On the morning of 25th June the Ngamo research team discovered 7½ year old Narnia with her back legs seemingly paralyzed. She was removed to the release site’s management enclosure and a vet called. Whilst this condition has many possible causes, we have been advised that the most likely diagnosis is a prolapsed (or slipped) disc.
A prolapsed disc occurs when the circle of connective tissue surrounding the disc breaks down. This allows the soft, gel-like part of the disc to swell and protrude out. It is not always clear what causes the connective tissue to break down. However, slipped discs are often the result of increasing age; as the lion gets older, the spinal discs start to lose their water content. This makes them less flexible and more likely to rupture or split. There are a number of other factors that can put increased pressure and strain on the spine including bending awkwardly or an injury to the back (such as being kicked by a zebra during a hunt).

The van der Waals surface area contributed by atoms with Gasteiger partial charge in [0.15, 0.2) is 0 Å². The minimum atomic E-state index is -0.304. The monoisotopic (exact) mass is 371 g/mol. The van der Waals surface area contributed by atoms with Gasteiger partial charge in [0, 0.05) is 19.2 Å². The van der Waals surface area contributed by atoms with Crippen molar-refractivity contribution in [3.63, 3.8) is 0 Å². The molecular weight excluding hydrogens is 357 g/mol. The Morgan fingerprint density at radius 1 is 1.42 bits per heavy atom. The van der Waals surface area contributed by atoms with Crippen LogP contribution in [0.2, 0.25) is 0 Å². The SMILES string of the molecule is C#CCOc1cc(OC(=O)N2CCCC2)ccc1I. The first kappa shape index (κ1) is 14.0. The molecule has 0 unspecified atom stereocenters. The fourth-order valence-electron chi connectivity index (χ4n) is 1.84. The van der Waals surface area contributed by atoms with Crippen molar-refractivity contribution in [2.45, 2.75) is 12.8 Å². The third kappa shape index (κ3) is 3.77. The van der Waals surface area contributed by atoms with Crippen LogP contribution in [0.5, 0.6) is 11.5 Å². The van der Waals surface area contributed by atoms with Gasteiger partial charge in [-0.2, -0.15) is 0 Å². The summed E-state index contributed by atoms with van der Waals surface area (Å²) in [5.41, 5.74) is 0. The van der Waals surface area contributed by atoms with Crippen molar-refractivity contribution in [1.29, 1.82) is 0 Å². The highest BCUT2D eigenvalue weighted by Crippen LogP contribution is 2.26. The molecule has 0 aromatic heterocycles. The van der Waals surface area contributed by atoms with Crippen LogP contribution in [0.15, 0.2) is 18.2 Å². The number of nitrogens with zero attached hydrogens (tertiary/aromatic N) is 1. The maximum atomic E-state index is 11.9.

The vets have prescribed a course of treatment and our team will be monitoring Narnia’s progress. Over the past 72 hours Narnia (pictured below with her sister Nala) has been seen gaining increasing movement in both her affected legs, but these are early days. She does not appear to be in significant distress although we are aware that her condition, confinement and isolation from her pride mates is distressing. We cannot be 100% sure the initial diagnosis is correct and are considering other possibilities. Also, whilst prolapsed discs can repair themselves, given time, in some species we have no way of knowing whether this will occur in this instance.
The vets will return in a few days to assess Narnia's progress towards recovery.